Christmas has always been a magical time of year. I remember the excitement fluttering through my body as a young child, desperate for that last few days to pass so it would finally be Christmas morning. I remember the gatherings with family, the endless parade of things to nibble and snack on even when you had no room left. I remember the reluctant trudging through the snow with family in the dark on Christmas Eve to sing on doorsteps only to be happy we did it because of the smiles it brought and the way Christmas was that much closer when we came home. I remember plates of treats dropped secretly on neighbours’ porches before running like made into the darkness before we were caught in the act. I remember wrapping presents in a secluded location so little eyes wouldn’t see the surprise in store. I remember barely being able to stay awake Christmas Eve until everyone was finally asleep and stockings could be filled. I remember waking up at the crack of dawn to get a turkey into the oven so we’d be able to have the big dinner later that day and eating chocolates for breakfast with a mandarin orange(healthy?) chaser. I remember laughing about nothing and simply celebrating being part of a family. I never thought it would be any different.
This year, thousands of miles away from all our family, Trevor and I are struggling to capture that magic. So many things are different. This year will likely not be our best effort at recapturing the traditions of the past. Less than a week before the big day, we have yet to get our cards sent. There is one wrapped gift under the tree. Today it reached 40 degrees Celsius (which is 104 Fahrenheit). That is decidedly unfestive. Neither of us really feels like shopping, baking Christmas treats, playing board games…any of it. After searching for an inexpensive turkey, we finally found one last weekend and we are determined to bake it next week no matter what. I will make some pies; we’ll prepare all the usual feast trimmings and share it with some friends. But it’s not the same. We are realizing there are some key elements missing in our celebration model.
#1 FAMILY – this is the big one. Christmas is meant for sharing. Without family, particularly children, it’s hard to get excited. We get hooked on their imagined excitement over the gifts we have carefully selected to show our love. We plan our activities around their enjoyment (and interests/attention span). This year it will phone calls and possibly skype, and some rather late packages once the rest of the parts required finally arrive.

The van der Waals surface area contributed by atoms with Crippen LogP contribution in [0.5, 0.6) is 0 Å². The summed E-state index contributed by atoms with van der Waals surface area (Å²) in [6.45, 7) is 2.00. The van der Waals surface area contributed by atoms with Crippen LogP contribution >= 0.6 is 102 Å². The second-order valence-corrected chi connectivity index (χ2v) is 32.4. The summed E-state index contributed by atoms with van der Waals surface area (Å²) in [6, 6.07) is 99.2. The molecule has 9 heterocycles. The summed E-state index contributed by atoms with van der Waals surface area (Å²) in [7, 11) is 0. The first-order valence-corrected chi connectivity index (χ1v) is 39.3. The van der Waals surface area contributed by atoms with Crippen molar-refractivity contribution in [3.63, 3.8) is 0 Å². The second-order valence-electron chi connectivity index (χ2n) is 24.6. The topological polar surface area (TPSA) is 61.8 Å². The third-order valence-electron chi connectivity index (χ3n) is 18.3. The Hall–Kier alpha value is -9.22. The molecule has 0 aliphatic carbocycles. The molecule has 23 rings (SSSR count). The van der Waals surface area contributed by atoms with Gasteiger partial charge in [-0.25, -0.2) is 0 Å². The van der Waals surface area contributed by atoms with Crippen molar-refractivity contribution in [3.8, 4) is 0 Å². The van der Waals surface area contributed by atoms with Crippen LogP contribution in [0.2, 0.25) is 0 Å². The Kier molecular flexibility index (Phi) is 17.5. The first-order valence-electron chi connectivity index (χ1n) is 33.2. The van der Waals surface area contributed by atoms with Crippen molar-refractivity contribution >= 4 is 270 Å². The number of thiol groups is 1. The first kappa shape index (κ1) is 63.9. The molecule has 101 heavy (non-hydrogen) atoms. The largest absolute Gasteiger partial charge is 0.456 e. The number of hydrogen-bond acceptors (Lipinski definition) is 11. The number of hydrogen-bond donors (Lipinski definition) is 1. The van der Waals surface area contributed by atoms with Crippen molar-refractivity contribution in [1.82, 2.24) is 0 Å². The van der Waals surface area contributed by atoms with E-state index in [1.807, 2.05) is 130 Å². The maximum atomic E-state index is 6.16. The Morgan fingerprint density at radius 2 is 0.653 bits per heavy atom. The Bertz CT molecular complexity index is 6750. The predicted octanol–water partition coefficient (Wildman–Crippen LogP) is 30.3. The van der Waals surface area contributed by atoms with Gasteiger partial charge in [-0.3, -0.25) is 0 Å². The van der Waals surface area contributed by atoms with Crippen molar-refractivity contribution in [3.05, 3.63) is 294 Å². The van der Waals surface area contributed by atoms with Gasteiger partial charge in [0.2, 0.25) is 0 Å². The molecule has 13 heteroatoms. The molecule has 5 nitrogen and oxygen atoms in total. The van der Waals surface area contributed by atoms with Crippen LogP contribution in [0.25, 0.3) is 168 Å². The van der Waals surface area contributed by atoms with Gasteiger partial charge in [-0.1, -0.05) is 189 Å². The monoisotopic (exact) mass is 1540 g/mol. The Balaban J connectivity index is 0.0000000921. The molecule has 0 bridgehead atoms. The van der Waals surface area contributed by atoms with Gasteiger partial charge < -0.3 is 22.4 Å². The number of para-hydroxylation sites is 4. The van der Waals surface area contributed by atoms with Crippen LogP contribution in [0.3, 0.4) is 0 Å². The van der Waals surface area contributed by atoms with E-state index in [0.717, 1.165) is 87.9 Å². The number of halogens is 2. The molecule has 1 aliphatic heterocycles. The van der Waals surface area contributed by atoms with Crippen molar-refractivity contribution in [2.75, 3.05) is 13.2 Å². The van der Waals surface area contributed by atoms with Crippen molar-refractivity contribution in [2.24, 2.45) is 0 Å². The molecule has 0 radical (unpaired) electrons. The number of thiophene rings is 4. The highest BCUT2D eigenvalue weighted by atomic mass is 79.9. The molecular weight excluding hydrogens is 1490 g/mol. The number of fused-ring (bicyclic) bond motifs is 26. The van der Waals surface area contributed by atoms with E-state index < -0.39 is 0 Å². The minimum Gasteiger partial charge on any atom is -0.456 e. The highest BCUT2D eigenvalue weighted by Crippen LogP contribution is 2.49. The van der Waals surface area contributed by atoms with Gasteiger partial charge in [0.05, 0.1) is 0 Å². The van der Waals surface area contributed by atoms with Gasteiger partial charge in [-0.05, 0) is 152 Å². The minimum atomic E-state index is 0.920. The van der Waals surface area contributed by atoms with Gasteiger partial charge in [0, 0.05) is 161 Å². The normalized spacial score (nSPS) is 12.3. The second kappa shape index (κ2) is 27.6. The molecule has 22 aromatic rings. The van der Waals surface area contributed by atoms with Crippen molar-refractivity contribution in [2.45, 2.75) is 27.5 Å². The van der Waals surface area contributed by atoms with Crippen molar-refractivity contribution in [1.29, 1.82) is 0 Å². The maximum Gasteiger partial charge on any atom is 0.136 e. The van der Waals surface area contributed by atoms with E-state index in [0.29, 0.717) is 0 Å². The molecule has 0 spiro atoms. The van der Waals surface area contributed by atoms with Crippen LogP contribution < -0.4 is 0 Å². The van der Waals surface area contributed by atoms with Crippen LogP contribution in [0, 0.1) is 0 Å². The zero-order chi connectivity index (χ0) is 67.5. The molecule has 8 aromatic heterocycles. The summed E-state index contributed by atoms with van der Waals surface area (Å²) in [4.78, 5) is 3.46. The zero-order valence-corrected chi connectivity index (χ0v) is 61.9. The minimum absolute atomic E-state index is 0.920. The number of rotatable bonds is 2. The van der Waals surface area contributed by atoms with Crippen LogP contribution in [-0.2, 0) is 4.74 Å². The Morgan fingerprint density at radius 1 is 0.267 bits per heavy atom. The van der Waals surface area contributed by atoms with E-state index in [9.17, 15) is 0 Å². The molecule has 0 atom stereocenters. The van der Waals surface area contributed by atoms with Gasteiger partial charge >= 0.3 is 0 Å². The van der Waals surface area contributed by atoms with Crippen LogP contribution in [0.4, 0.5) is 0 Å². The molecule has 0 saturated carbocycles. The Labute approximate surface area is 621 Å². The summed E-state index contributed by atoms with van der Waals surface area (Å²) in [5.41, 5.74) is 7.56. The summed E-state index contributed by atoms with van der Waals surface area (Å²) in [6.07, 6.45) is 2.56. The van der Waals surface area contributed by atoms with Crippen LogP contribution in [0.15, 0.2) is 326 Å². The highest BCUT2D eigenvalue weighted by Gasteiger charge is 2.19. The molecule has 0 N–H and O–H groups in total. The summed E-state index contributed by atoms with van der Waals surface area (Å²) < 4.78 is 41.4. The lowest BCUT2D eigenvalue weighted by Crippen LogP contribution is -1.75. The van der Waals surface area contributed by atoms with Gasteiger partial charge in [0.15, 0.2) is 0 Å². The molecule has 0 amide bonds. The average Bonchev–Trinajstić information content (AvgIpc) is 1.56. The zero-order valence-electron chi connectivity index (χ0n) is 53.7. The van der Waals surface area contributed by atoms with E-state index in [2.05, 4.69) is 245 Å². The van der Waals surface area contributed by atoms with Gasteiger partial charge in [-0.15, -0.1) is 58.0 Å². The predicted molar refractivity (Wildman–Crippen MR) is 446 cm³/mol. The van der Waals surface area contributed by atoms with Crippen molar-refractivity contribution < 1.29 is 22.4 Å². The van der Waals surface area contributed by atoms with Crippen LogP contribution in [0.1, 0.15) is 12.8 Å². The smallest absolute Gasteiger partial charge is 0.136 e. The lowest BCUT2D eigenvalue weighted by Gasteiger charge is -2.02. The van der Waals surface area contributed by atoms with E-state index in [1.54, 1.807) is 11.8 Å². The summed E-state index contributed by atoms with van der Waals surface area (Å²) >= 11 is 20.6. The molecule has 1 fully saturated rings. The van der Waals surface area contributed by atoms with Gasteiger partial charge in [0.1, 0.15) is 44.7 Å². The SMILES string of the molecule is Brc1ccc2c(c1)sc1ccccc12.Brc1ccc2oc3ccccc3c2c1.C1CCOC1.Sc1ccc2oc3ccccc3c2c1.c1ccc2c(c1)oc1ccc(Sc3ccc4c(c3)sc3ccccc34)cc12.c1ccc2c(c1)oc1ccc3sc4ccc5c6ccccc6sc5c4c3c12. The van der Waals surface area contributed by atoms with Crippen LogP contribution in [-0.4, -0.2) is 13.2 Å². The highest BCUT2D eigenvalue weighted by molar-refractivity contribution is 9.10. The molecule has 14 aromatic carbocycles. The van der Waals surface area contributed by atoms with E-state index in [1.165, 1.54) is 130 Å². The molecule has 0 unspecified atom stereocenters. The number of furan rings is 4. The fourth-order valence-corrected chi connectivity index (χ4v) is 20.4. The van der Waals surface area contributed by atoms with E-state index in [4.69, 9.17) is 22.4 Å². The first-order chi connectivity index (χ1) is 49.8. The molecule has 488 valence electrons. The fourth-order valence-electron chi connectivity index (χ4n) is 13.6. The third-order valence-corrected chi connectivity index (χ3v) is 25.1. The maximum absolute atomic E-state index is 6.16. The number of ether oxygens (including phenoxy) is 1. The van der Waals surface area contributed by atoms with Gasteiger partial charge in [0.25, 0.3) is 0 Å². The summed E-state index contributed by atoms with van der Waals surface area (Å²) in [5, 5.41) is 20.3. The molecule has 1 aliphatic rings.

#2 SNOW – Never thought I’d miss winter. But I’m realizing a lot of our Yuletide abandon is a product of the cabin fever we have just remembered is starting. We want to show the world that even though it’s bitterly cold, our car doesn’t want to start, and the sun is suddenly allergic to our planet, we will not go without a fight. We will push back the darkness with lights and decorations, parties and presents. We will celebrate the knowledge that life is so much more than winter and the sun will come again. Over here, the sun is in abundance right now. We’d almost like a brief reprieve. Cooking a turkey in my house/brick oven seems ludicrous. On a day like today I’d like Christmas dinner to be ice-cream, followed by floating in an unheated pool.
#3 FOOD – This is also weather related, sadly. One of the staples of Christmas is all the baking. As we ease into summer that really isn’t a powerful urge. Without the caloric demands of winter, overindulgence seems like a recipe for indigestion and discomfort. It would be messy and sticky. But we’re going to keep our fingers crossed and make an attempt next week anyway. I’m starting to think a spatch-cocked turkey cooked on the BBQ would be genius. Perhaps next year. Of course, that would mean finding a BBQ by next year, but we’ll see what the New Year brings.
#4 MUSIC – For the first time in decades we are without a Christmas concert to attend. No recitals. No choir performances. I find myself craving the outlet. I used to get tired of the Christmas carols in Canada, the incessant repetition of Christmas music in the stores, on the radio, even at church. Not this time. We’ve got a serious Christmas music deficit happening and I find myself craving each chance to sing a carol. I almost bought myself a ukulele the other day because I wanted to learn to play it and be able to sing some carols to lighten the mood. There is something affirming in making music that celebrates the Saviour and the love of Christmas. I’m missing the outlet desperately.
Perhaps I need to clarify a few things before this becomes a pathetic sombre plea for rescue. It’s really not. We’re doing pretty well. We don’t have the resources to go mad with the décor this year on a student budget. But I did find a cheap little tree and it’s adorable. I did my best and it really helped bring some Christmas cheer into the house. And I did find a beautiful nativity that makes me smile each time I see it. And I remembered the tiny nativity I squirrelled away in a tin for the journey over here after having completely forgotten it. It was the best surprise ever. And we’re finding ways to gradually choose which traditions we can manage over here and which ones need to go into storage for a while. Adjustment is always hard. The things we will miss most are not easily remedied. We cannot hug our loved ones. We cannot stay up late with them watching Christmas specials. We cannot gather Christmas day and work on crafts at the table, laughing over our efforts. But we can remember. And be thankful we have been so blessed to have such wonderful memories and loved ones. And we can do better next year. Because that’s the magic of Christmas. We get to do it over and over again, getting closer to perfect each year. And simple is always a good starting point.